“The focus of the theory is on the retention and honing of intellectual skills”.

Gagne (as Bloom) puts Problem Solving as the last of the 8 learning types, but this is not to say that  a young child cannot solve problems – which Jerome Bruner emphasises in his “Spiral Curriculum”. Nor does Problem Solving take place in a vacuum, devoid of content knowledge.

“The major condition for encouraging the learner to think is to be sure he already has something to think about”(!!) Learning by Problem Solving leads to new capabilities for further thinking. Included among these are not only the “higher-order” principles, but also “sets” and “strategies” that serve to determine the direction of thinking and therefore its productiveness”

His theories have been applied to the design of instruction in all fields, though originally his work was within a Military Training setting. (Which I only found out myself when doing this on-line research!)

The work of Jerome Bruner which I have known best is “Towards a Theory of Instruction” (1966).

Howard Gardner says that Bruner has in his books, “put forth his evolving ideas about the ways in which instruction actually affects the mental models of the world that students construct, elaborate on and transform”

A few relevant quotes from the internet will confirm how easily he sits within the other heroes bloggers have discussed, and how well he would have understand the WEA’s central  theme of education for social purpose.

“What we resolve to do in school only makes sense when considered in the broader context of what the society intends to accomplish through its educational investment in the young. How one conceives of education, we have finally come to recognise is a function of how one conceives of culture and its aims, professed and otherwise”.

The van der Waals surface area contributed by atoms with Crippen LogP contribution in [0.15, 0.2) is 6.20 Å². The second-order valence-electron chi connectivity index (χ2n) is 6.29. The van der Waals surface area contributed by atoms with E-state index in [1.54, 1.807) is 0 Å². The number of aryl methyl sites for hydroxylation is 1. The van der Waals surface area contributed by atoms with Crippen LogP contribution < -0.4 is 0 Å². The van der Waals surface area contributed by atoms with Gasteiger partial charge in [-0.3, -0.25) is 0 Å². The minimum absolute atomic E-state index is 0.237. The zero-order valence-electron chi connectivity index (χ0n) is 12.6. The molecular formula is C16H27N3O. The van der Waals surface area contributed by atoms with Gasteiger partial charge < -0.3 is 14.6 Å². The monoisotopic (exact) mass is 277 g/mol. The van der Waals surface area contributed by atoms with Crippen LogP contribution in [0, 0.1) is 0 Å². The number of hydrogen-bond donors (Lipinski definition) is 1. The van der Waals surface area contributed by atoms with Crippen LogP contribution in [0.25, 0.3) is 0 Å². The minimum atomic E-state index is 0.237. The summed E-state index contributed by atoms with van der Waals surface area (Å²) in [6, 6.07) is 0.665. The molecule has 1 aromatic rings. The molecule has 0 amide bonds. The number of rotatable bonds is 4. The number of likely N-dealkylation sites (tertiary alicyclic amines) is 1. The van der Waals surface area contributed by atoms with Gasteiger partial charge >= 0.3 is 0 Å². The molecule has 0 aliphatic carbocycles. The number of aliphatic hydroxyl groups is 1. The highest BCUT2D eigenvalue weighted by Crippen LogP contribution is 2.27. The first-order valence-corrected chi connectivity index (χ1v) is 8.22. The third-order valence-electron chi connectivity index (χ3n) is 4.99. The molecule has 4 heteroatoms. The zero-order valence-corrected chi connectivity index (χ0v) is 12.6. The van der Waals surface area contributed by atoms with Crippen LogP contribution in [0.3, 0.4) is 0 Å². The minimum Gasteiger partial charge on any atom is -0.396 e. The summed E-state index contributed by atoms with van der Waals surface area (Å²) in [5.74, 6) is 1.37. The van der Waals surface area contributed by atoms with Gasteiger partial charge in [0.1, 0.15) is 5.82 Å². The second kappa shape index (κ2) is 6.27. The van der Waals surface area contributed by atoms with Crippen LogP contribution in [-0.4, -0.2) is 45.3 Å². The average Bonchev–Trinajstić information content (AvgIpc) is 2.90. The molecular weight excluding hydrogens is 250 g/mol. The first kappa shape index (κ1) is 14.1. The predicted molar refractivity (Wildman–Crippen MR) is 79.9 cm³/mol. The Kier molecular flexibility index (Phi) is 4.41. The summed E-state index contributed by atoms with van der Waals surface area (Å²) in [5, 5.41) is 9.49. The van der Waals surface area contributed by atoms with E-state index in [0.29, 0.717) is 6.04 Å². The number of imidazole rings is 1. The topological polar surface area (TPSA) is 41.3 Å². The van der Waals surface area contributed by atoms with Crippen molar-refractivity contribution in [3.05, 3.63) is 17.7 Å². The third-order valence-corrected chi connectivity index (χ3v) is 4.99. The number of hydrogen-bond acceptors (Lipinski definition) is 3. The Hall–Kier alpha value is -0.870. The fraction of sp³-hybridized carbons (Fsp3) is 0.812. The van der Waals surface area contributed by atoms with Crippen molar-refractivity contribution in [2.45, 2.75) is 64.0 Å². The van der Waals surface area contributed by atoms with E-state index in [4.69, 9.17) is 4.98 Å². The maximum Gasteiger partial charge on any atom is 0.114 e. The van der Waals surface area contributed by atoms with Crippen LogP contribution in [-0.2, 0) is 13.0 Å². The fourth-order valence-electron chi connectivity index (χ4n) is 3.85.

His MACOS project (Man a Course of Study) sought to produce a comprehensive curriculum drawing upon the behavioural sciences. It is this programme of research which drew Howard Gardner to work with Bruner-so my three heroes are on the same wavelength!.

“Bruner suggested that intellectual ability developed in stages through step-by-step changes in how the mind is used. (His) thinking became increasingly influenced by writers like Lev Vygotsky and he began to be critical of the intrapersonal focus he has taken and the lack of attention paid to social and political context. “

In her introduction to the blog Ann said, inter alia,”Ofsted’s greater emphasis on teaching, learning and assessment (my emphasis) means that we need to show clearly that these activities are at the forefront of our planning and that we understand how to recognize good quality teaching and learning.”

Benjamin Bloom I have already incorporated into this blog. The group leadership models of Kurt Lewin sit well in the instructional framework of my thinkers, and the essential “two-way process” of education (viz. of learning) of Freire is implicit too. And Mary Hamilton’s “literacy as social practice” argument chimes in well with the work I have done particularly in the development of foreign language teaching, where the Gagne 8 conditions of Learning are an ideal basis for teaching, learning – and which provide the criteria for the assessment, formative and summative of the learning.

……………and this is another blog for those interested!